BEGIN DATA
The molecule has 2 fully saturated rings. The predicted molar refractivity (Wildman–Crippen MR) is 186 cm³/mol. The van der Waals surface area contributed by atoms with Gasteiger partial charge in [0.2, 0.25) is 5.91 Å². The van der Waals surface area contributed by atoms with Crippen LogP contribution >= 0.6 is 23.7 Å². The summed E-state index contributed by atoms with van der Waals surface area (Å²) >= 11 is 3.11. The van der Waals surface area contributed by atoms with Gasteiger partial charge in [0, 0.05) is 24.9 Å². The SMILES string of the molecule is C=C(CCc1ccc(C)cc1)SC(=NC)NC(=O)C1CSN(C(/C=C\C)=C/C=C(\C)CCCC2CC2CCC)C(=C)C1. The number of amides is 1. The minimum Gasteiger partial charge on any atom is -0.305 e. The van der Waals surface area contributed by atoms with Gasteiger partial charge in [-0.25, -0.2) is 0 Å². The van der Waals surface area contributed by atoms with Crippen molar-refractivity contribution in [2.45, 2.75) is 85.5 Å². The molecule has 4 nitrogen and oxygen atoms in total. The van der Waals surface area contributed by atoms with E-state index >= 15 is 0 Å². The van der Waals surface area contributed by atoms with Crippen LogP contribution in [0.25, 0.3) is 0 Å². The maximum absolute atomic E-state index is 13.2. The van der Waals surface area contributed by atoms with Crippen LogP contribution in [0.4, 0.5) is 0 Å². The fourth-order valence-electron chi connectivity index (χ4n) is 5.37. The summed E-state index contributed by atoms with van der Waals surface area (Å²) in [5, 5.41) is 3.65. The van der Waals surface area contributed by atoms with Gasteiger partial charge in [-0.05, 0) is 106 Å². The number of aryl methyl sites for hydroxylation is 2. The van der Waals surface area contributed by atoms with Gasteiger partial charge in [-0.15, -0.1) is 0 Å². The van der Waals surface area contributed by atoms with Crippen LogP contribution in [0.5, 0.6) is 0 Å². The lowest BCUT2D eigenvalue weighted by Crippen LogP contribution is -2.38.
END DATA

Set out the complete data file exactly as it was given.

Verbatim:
The molecule has 2 fully saturated rings. The predicted molar refractivity (Wildman–Crippen MR) is 186 cm³/mol. The van der Waals surface area contributed by atoms with Gasteiger partial charge in [0.2, 0.25) is 5.91 Å². The van der Waals surface area contributed by atoms with Crippen LogP contribution >= 0.6 is 23.7 Å². The summed E-state index contributed by atoms with van der Waals surface area (Å²) >= 11 is 3.11. The van der Waals surface area contributed by atoms with Gasteiger partial charge in [0, 0.05) is 24.9 Å². The SMILES string of the molecule is C=C(CCc1ccc(C)cc1)SC(=NC)NC(=O)C1CSN(C(/C=C\C)=C/C=C(\C)CCCC2CC2CCC)C(=C)C1. The number of amides is 1. The minimum Gasteiger partial charge on any atom is -0.305 e. The van der Waals surface area contributed by atoms with Gasteiger partial charge in [-0.25, -0.2) is 0 Å². The van der Waals surface area contributed by atoms with Crippen molar-refractivity contribution in [2.45, 2.75) is 85.5 Å². The molecule has 4 nitrogen and oxygen atoms in total. The van der Waals surface area contributed by atoms with E-state index >= 15 is 0 Å². The van der Waals surface area contributed by atoms with Crippen LogP contribution in [0.25, 0.3) is 0 Å². The maximum absolute atomic E-state index is 13.2. The van der Waals surface area contributed by atoms with Crippen LogP contribution in [0.4, 0.5) is 0 Å². The fourth-order valence-electron chi connectivity index (χ4n) is 5.37. The summed E-state index contributed by atoms with van der Waals surface area (Å²) in [5, 5.41) is 3.65. The van der Waals surface area contributed by atoms with Gasteiger partial charge in [-0.05, 0) is 106 Å². The number of aryl methyl sites for hydroxylation is 2. The van der Waals surface area contributed by atoms with Gasteiger partial charge in [-0.15, -0.1) is 0 Å². The van der Waals surface area contributed by atoms with Crippen LogP contribution in [0.5, 0.6) is 0 Å². The lowest BCUT2D eigenvalue weighted by Crippen LogP contribution is -2.38.